The societal effects of the coronavirus have utterly transformed one of the most difficult words in the world of recipes: optional. What did optional mean, pre-pandemic, and what does it mean now? We suddenly live in a world in which Melissa Clark gives a recipe in The New York Times for an asparagus salad — and the asparagus is optional.

It is a new world. Optional has at last taken a prominence in recipes. But even more important than what the New Optional means right now may be what will learn from it and how will it change our cooking?

I happen to be sheltering with my wife, Ann Hood, who follows recipes the way one follows instructions for putting together a PAX wardrobe from Ikea — every step and amount executed exactly.

When cooking with Ann, if I suggest doing something that is not in her recipe, it elicits from her a look of bafflement and the words, “But that’s not what the recipe says.” This is invariably followed by a go-away expression I’ve learned to embrace.

Her condition is partly congenital. It manifested early in her perfect comportment and straight A’s at school. And she will not break the line of a crosswalk when crossing a street even if no cars are in sight.

But following-the-recipe-to-the-T has an existential component, too. Rules, laws and recipe ingredients are here for a reason. In words similar to those of Sir Thomas More to a zealot in “A Man For All Seasons” — “And when the last law was down, and the Devil turned ‘round on you, where would you hide, Roper, the laws all being flat?” — Ann would surely say, “If you take away all the measurements and ingredients in a recipe, where will we hide from the dinner I end up serving us?”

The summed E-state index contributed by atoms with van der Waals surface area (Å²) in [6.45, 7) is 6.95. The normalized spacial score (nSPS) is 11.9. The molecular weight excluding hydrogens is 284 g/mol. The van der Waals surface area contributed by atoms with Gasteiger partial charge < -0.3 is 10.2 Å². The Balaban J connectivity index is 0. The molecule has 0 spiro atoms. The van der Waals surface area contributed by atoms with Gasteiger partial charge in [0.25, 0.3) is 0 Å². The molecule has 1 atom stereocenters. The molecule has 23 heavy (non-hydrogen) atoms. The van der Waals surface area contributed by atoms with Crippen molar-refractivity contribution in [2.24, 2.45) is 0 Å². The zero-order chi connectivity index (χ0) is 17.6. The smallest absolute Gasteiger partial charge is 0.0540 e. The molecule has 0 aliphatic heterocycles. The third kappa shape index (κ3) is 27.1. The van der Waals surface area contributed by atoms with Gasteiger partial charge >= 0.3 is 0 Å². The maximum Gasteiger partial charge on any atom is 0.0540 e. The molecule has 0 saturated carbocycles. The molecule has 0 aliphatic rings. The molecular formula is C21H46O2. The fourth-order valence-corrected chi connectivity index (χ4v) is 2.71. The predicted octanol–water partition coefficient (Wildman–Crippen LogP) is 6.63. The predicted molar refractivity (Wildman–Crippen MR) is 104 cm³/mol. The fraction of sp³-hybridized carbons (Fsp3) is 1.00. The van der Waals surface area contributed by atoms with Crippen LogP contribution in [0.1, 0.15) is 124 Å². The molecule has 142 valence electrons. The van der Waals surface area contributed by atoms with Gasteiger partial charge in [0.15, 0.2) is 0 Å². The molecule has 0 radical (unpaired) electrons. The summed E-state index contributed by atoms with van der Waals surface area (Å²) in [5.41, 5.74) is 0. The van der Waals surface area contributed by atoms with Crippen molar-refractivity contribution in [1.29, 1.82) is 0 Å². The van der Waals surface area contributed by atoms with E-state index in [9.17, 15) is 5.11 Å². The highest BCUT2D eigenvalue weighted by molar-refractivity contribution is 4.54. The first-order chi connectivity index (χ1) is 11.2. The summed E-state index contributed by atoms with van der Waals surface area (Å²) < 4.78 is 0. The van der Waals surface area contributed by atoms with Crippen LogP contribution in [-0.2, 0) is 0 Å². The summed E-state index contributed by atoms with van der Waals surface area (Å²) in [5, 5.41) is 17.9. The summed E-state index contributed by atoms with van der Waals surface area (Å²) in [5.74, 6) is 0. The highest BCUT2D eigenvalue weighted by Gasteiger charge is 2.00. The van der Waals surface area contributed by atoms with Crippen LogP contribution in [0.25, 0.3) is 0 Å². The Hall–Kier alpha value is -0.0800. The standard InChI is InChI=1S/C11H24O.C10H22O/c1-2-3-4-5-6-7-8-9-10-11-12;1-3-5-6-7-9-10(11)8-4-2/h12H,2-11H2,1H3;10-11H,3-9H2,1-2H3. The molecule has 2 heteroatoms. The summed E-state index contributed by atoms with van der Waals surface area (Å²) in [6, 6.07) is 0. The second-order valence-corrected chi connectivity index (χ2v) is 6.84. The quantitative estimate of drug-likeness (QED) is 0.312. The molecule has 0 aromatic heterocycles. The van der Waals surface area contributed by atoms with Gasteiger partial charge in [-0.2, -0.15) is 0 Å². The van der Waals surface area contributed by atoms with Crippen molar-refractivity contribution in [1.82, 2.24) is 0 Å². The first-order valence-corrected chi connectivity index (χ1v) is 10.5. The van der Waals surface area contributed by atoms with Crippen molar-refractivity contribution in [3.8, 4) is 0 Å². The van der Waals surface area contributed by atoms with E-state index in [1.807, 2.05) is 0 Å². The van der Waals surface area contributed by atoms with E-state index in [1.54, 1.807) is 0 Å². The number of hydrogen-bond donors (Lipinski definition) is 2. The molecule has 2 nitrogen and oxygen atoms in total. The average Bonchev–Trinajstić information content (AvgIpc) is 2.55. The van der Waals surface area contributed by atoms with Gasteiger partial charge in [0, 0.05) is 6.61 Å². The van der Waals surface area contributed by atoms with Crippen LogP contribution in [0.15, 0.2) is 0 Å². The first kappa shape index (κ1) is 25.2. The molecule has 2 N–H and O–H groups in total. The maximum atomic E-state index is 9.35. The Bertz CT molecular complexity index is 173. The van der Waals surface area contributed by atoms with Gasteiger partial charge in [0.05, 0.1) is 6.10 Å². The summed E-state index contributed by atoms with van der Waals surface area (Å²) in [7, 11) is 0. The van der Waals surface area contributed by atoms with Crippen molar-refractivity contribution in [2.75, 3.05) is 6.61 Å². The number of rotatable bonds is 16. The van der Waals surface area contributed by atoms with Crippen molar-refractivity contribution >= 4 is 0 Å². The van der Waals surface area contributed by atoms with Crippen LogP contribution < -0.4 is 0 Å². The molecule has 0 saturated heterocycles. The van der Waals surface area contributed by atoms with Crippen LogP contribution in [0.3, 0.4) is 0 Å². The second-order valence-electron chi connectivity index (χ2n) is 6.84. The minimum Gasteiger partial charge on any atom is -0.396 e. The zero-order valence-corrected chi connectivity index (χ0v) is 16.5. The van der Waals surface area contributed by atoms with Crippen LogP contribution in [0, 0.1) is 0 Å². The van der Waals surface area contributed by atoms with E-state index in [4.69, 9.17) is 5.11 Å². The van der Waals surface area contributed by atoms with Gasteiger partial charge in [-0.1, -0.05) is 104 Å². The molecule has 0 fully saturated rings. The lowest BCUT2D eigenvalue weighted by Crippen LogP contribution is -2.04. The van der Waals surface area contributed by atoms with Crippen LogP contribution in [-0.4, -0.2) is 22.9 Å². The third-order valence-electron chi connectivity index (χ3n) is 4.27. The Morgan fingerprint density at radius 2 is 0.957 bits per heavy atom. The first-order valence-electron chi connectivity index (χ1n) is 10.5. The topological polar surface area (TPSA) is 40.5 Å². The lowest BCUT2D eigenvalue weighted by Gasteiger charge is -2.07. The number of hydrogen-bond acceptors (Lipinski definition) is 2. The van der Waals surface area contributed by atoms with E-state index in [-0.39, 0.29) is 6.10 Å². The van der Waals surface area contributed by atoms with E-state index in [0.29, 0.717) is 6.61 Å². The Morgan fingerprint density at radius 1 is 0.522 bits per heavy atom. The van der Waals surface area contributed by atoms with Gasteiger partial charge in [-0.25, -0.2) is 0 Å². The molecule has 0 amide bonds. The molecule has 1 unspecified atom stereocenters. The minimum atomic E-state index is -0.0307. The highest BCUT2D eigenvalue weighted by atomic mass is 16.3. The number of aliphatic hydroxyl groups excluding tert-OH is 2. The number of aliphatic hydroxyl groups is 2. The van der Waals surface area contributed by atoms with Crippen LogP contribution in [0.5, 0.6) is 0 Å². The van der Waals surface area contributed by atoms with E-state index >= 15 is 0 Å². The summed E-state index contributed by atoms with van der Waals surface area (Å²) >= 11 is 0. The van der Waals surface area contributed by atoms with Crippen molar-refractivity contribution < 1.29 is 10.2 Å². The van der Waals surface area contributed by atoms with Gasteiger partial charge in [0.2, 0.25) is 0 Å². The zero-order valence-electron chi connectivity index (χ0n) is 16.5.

Also, it follows that if you can stray willy-nilly from a recipe, what other rules and laws, in life generally, might you violate? Because from there the world slips inexorably into anarchy. Therefore, if she is making a Chinese stir-fry that calls for a cornstarch slurry to thicken the sauce, and I suggest that she try using beurre manie (flour and butter kneaded together, a common thickener for Western sauces) . . . well, you’d see me making a hasty retreat from the kitchen.

Shortly after the pandemic locked us down, I contacted three recipe writers I admire to ask their take, generally, on what optional means to them.

Gabrielle Hamilton, the chef-owner of Prune in Manhattan and food columnist for the New York Times Magazine, wrote by email, “I’ve never suggested anything as optional in my entire career. I write recipes as if they were directions to my house given to people I would actually like to see arrive.”

Ina Garten, a.k.a. the Barefoot Contessa, feels the same: “When I write a recipe, every ingredient has to earn its place in the recipe. If it doesn’t make a difference in the final product, it goes. Therefore, if I call for two tablespoons of dark rum, it’s there for a reason.”